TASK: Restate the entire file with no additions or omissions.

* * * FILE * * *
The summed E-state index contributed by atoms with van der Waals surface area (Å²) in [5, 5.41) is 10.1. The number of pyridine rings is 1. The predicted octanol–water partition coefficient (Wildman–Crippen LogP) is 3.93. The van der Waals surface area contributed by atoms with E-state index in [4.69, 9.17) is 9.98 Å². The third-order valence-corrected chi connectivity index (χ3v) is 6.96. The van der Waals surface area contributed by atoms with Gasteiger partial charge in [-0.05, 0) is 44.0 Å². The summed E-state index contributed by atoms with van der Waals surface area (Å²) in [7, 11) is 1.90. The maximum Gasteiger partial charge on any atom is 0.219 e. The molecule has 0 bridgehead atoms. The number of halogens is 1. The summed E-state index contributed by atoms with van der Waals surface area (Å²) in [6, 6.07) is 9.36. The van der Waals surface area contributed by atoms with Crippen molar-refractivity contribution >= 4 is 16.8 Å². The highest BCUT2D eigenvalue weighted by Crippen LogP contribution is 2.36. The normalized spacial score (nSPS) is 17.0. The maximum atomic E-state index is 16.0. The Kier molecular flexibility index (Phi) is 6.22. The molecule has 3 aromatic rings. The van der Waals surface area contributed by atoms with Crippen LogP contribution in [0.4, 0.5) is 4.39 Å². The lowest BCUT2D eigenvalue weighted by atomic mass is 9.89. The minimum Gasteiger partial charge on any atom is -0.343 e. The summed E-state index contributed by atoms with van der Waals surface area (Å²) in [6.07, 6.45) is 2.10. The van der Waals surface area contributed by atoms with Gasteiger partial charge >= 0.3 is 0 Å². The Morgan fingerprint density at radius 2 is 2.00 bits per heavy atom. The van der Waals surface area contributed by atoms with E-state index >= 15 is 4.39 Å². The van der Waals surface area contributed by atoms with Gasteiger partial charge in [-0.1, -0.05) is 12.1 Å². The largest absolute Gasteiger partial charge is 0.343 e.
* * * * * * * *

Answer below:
The summed E-state index contributed by atoms with van der Waals surface area (Å²) in [5, 5.41) is 10.1. The number of pyridine rings is 1. The predicted octanol–water partition coefficient (Wildman–Crippen LogP) is 3.93. The van der Waals surface area contributed by atoms with E-state index in [4.69, 9.17) is 9.98 Å². The third-order valence-corrected chi connectivity index (χ3v) is 6.96. The van der Waals surface area contributed by atoms with Gasteiger partial charge in [-0.05, 0) is 44.0 Å². The summed E-state index contributed by atoms with van der Waals surface area (Å²) in [7, 11) is 1.90. The maximum Gasteiger partial charge on any atom is 0.219 e. The molecule has 0 bridgehead atoms. The number of halogens is 1. The summed E-state index contributed by atoms with van der Waals surface area (Å²) in [6, 6.07) is 9.36. The van der Waals surface area contributed by atoms with Crippen molar-refractivity contribution >= 4 is 16.8 Å². The highest BCUT2D eigenvalue weighted by Crippen LogP contribution is 2.36. The normalized spacial score (nSPS) is 17.0. The maximum atomic E-state index is 16.0. The Kier molecular flexibility index (Phi) is 6.22. The molecule has 3 aromatic rings. The van der Waals surface area contributed by atoms with Crippen LogP contribution in [0.4, 0.5) is 4.39 Å². The lowest BCUT2D eigenvalue weighted by atomic mass is 9.89. The minimum Gasteiger partial charge on any atom is -0.343 e. The summed E-state index contributed by atoms with van der Waals surface area (Å²) in [6.07, 6.45) is 2.10. The van der Waals surface area contributed by atoms with Gasteiger partial charge >= 0.3 is 0 Å². The Morgan fingerprint density at radius 2 is 2.00 bits per heavy atom. The van der Waals surface area contributed by atoms with E-state index >= 15 is 4.39 Å². The van der Waals surface area contributed by atoms with Gasteiger partial charge in [-0.1, -0.05) is 12.1 Å². The largest absolute Gasteiger partial charge is 0.343 e.